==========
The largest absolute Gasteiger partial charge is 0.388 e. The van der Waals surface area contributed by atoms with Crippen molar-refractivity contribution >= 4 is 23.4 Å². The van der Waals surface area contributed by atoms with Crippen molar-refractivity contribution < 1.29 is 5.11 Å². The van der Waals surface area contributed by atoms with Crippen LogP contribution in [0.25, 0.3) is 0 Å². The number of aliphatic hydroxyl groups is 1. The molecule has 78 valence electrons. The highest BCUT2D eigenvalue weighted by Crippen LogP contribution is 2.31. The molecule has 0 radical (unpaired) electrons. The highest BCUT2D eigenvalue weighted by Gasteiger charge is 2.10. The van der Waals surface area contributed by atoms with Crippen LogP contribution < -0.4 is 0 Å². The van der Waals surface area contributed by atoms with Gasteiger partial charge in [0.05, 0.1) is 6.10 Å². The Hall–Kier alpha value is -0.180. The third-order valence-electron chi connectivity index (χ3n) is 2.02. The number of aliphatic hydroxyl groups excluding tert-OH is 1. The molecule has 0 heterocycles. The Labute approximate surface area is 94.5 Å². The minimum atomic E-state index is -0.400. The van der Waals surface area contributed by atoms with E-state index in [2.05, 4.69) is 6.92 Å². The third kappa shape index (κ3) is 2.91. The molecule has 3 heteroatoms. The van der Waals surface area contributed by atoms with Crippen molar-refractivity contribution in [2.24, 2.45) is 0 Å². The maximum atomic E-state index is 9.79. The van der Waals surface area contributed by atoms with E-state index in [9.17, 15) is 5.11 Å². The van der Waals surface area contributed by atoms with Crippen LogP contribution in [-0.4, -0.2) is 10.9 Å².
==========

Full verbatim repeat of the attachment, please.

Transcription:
The largest absolute Gasteiger partial charge is 0.388 e. The van der Waals surface area contributed by atoms with Crippen molar-refractivity contribution >= 4 is 23.4 Å². The van der Waals surface area contributed by atoms with Crippen molar-refractivity contribution < 1.29 is 5.11 Å². The van der Waals surface area contributed by atoms with Crippen LogP contribution in [0.25, 0.3) is 0 Å². The number of aliphatic hydroxyl groups is 1. The molecule has 78 valence electrons. The highest BCUT2D eigenvalue weighted by Crippen LogP contribution is 2.31. The molecule has 0 radical (unpaired) electrons. The highest BCUT2D eigenvalue weighted by Gasteiger charge is 2.10. The van der Waals surface area contributed by atoms with Crippen LogP contribution < -0.4 is 0 Å². The van der Waals surface area contributed by atoms with Gasteiger partial charge in [0.05, 0.1) is 6.10 Å². The Hall–Kier alpha value is -0.180. The third-order valence-electron chi connectivity index (χ3n) is 2.02. The number of aliphatic hydroxyl groups excluding tert-OH is 1. The molecule has 0 heterocycles. The Labute approximate surface area is 94.5 Å². The minimum atomic E-state index is -0.400. The van der Waals surface area contributed by atoms with E-state index in [2.05, 4.69) is 6.92 Å². The third kappa shape index (κ3) is 2.91. The molecule has 3 heteroatoms. The van der Waals surface area contributed by atoms with Crippen molar-refractivity contribution in [2.24, 2.45) is 0 Å². The maximum atomic E-state index is 9.79. The van der Waals surface area contributed by atoms with E-state index in [9.17, 15) is 5.11 Å². The van der Waals surface area contributed by atoms with Crippen LogP contribution in [-0.4, -0.2) is 10.9 Å².